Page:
Imagine playing a game of Street Fighter where in the middle of the match, you break Ryu’s wrist and he can no longer throw fireballs. This would instantly change the dynamic of the match, as Ryu can no longer keep you at a distance with projectiles. While I’m not actively campaigning for breaking bones to be a feature in the next Street Fighter game, the concept of losing abilities as a fight is happening is a fascinating one. You can already experience this concept in action by playing Ultimate Marvel vs. Capcom 3.
This is a 3-on-3 fighting game where you actively control one character on screen while the other two characters are waiting off-screen. Having said that, the off-screen characters can affect the game in many different ways. For one, you can tag one of your off-screen characters into the fight to replace the current active character. They can assist your primary character by hopping onto the screen and performing a quick attack before quickly exiting. Off-screen characters can even jump in at once to join the main character for a Team Hyper Combo, a maneuver where every character does their super move at the same time.
Flashy combos are great, but what makes Marvel vs. Capcom tick is the concept of losing options as the battle progresses. In Street Fighter, Ryu will always have the ability to throw a fireball. In Marvel vs. Capcom, Ryu might not be available to you at all if he gets knocked out early. By knocking him out, you lose all of the moves and abilities that made him worthwhile in the first place. It’s not as graphic as breaking someone’s wrist, but it essentially achieves the same effect of reducing your opponent’s ability to fight.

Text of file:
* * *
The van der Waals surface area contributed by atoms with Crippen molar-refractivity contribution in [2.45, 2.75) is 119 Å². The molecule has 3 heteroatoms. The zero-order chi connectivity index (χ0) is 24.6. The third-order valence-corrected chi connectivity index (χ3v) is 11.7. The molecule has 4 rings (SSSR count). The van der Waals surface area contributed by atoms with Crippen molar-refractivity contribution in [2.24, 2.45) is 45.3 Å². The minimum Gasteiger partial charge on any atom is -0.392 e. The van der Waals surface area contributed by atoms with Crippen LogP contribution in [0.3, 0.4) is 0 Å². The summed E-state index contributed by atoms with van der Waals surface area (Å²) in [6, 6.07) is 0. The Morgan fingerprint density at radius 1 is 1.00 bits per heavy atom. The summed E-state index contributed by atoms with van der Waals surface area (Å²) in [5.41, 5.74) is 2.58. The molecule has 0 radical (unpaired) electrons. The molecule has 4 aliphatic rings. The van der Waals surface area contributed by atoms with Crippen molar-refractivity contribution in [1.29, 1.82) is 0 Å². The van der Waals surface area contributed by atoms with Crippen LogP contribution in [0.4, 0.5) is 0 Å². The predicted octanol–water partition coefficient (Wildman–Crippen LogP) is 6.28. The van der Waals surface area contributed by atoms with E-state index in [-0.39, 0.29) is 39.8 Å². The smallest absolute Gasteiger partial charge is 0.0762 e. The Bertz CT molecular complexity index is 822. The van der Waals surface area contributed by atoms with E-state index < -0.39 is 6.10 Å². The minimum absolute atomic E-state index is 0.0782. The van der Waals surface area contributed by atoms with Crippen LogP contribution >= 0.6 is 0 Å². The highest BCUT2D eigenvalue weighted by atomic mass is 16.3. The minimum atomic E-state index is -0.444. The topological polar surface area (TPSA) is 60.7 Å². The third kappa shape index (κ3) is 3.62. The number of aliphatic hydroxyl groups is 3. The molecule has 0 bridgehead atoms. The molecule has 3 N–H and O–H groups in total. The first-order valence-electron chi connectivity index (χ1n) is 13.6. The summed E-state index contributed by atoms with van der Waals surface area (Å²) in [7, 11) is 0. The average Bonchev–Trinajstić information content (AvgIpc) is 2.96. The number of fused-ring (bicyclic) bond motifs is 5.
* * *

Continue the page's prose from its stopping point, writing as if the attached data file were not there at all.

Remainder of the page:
When you think about combat on those terms, it requires a new layer of strategy that normally isn’t present in a fighting game. As soon as you see the team you’re about to face, the first question you should be asking yourself is, “What is the most efficient way to defeat this team?”. Or in more layman’s terms, “What is the quickest way to break this team’s metaphorical neck?”
With experience, this is something you can do with decent accuracy as soon as the versus screen arises. Odds are, if your opponent has Zero in the lead position, you’re going to want to kill him first, as his propensity for one-touch kills could wipe your team out before you get to do anything. Similarly, if you see Phoenix in the anchor position, you’re probably going to want to kill her first, because Phoenix with 5 super bars and level 3 X-Factor is one of the most destructive forces in all of fighting games. Nipping that problem in the bud should not only alleviate that problem, but put your opponents at a huge disadvantage, as the first two characters were likely meant to just be batteries to charge up the super meter.
Otherwise, you’re going to have to be observant during the match. Considering how short a match can be, you need to formulate and execute on a game plan quickly. Pay attention to the synergy created between their characters, such as assist setups that allow their two characters to hit you from different sides, or certain combos that require multiple characters to achieve. Then, think about how you can cut that off. Usually, that means forcing certain characters onto the field and beating them up before your opponent can take advantage of those opportunities, but that in itself can be quite a challenge as well.
The future of Marvel vs. Capcom is murky at best. With Marvel no longer under contract with Capcom, no further copies of Ultimate Marvel vs. Capcom 3 are being distributed, nor is there a sequel anywhere on the horizon. Though I wouldn’t hold my breath for a future installment, I highly encourage players to give Ultimate Marvel vs. Capcom 3 a shot. There’s still an active player base in tournaments and online. Also, the ability to take your opponent’s options away during the battle makes for fights that are interesting in ways that are mostly unique to the Marvel vs. Capcom series.